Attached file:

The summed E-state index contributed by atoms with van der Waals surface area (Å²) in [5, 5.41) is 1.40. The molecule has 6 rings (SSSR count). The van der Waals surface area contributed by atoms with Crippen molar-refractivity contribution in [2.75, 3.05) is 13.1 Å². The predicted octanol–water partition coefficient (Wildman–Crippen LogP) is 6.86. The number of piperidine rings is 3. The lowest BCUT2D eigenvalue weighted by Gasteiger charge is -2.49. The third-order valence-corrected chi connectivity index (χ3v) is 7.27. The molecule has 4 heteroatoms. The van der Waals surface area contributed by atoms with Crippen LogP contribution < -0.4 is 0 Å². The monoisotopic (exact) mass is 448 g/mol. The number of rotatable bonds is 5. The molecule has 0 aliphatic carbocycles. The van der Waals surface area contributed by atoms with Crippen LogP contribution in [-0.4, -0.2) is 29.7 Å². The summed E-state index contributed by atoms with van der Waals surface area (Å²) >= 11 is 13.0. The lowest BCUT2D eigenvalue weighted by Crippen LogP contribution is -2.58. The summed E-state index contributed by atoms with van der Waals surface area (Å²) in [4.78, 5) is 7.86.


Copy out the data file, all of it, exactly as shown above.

The summed E-state index contributed by atoms with van der Waals surface area (Å²) in [5, 5.41) is 1.40. The molecule has 6 rings (SSSR count). The van der Waals surface area contributed by atoms with Crippen molar-refractivity contribution in [2.75, 3.05) is 13.1 Å². The predicted octanol–water partition coefficient (Wildman–Crippen LogP) is 6.86. The number of piperidine rings is 3. The lowest BCUT2D eigenvalue weighted by Gasteiger charge is -2.49. The third-order valence-corrected chi connectivity index (χ3v) is 7.27. The molecule has 4 heteroatoms. The van der Waals surface area contributed by atoms with Crippen LogP contribution < -0.4 is 0 Å². The monoisotopic (exact) mass is 448 g/mol. The number of rotatable bonds is 5. The molecule has 0 aliphatic carbocycles. The van der Waals surface area contributed by atoms with Crippen LogP contribution in [-0.4, -0.2) is 29.7 Å². The summed E-state index contributed by atoms with van der Waals surface area (Å²) >= 11 is 13.0. The lowest BCUT2D eigenvalue weighted by Crippen LogP contribution is -2.58. The summed E-state index contributed by atoms with van der Waals surface area (Å²) in [4.78, 5) is 7.86.